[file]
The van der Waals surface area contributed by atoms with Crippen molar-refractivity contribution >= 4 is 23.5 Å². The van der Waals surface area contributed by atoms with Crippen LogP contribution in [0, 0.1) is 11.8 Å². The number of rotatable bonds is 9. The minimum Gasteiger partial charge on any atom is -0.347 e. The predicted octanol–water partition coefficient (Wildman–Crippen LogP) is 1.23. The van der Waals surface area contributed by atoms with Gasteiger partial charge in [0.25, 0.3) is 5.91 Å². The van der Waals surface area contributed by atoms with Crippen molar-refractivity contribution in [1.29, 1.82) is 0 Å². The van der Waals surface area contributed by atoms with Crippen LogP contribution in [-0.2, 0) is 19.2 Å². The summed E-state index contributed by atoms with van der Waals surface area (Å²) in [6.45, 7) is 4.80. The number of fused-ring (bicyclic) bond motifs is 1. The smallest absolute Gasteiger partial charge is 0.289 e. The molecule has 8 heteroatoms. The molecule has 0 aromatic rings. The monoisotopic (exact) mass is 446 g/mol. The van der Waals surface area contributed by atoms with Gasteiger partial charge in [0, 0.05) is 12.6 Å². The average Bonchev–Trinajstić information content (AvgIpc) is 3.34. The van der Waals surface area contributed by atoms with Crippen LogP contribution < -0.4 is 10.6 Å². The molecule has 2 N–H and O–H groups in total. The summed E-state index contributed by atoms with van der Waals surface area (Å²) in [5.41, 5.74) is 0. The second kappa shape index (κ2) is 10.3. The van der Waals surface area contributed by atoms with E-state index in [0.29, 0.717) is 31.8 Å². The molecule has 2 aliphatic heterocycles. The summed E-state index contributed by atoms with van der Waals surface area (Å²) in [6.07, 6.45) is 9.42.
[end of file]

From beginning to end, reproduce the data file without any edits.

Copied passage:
The van der Waals surface area contributed by atoms with Crippen molar-refractivity contribution >= 4 is 23.5 Å². The van der Waals surface area contributed by atoms with Crippen LogP contribution in [0, 0.1) is 11.8 Å². The number of rotatable bonds is 9. The minimum Gasteiger partial charge on any atom is -0.347 e. The predicted octanol–water partition coefficient (Wildman–Crippen LogP) is 1.23. The van der Waals surface area contributed by atoms with Gasteiger partial charge in [0.25, 0.3) is 5.91 Å². The van der Waals surface area contributed by atoms with Crippen molar-refractivity contribution in [1.29, 1.82) is 0 Å². The van der Waals surface area contributed by atoms with Crippen LogP contribution in [-0.2, 0) is 19.2 Å². The summed E-state index contributed by atoms with van der Waals surface area (Å²) in [6.45, 7) is 4.80. The number of fused-ring (bicyclic) bond motifs is 1. The smallest absolute Gasteiger partial charge is 0.289 e. The molecule has 8 heteroatoms. The molecule has 0 aromatic rings. The monoisotopic (exact) mass is 446 g/mol. The van der Waals surface area contributed by atoms with Gasteiger partial charge in [0, 0.05) is 12.6 Å². The average Bonchev–Trinajstić information content (AvgIpc) is 3.34. The van der Waals surface area contributed by atoms with Crippen LogP contribution < -0.4 is 10.6 Å². The molecule has 2 N–H and O–H groups in total. The summed E-state index contributed by atoms with van der Waals surface area (Å²) in [5.41, 5.74) is 0. The second kappa shape index (κ2) is 10.3. The van der Waals surface area contributed by atoms with E-state index in [0.29, 0.717) is 31.8 Å². The molecule has 2 aliphatic heterocycles. The summed E-state index contributed by atoms with van der Waals surface area (Å²) in [6.07, 6.45) is 9.42.